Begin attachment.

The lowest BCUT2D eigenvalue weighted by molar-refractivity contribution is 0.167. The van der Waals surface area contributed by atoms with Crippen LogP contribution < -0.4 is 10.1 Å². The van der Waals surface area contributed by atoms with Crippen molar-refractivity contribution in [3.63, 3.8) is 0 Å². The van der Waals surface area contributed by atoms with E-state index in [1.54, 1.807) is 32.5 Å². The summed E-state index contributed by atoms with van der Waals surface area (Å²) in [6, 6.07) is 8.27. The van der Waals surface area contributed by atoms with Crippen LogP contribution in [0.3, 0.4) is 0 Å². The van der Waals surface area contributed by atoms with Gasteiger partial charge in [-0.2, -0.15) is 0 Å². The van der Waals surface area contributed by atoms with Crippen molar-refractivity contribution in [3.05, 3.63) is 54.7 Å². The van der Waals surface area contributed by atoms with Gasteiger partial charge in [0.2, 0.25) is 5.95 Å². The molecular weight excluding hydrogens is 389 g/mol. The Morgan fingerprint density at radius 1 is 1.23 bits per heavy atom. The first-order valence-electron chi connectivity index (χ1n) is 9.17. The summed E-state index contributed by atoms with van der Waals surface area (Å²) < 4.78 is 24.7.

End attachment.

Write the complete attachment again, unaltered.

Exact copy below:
The lowest BCUT2D eigenvalue weighted by molar-refractivity contribution is 0.167. The van der Waals surface area contributed by atoms with Crippen LogP contribution < -0.4 is 10.1 Å². The van der Waals surface area contributed by atoms with Crippen molar-refractivity contribution in [3.63, 3.8) is 0 Å². The van der Waals surface area contributed by atoms with E-state index in [1.54, 1.807) is 32.5 Å². The summed E-state index contributed by atoms with van der Waals surface area (Å²) in [6, 6.07) is 8.27. The van der Waals surface area contributed by atoms with Crippen LogP contribution in [0.3, 0.4) is 0 Å². The van der Waals surface area contributed by atoms with Gasteiger partial charge in [-0.2, -0.15) is 0 Å². The van der Waals surface area contributed by atoms with Crippen molar-refractivity contribution in [3.05, 3.63) is 54.7 Å². The van der Waals surface area contributed by atoms with Gasteiger partial charge in [0.2, 0.25) is 5.95 Å². The molecular weight excluding hydrogens is 389 g/mol. The Morgan fingerprint density at radius 1 is 1.23 bits per heavy atom. The first-order valence-electron chi connectivity index (χ1n) is 9.17. The summed E-state index contributed by atoms with van der Waals surface area (Å²) < 4.78 is 24.7.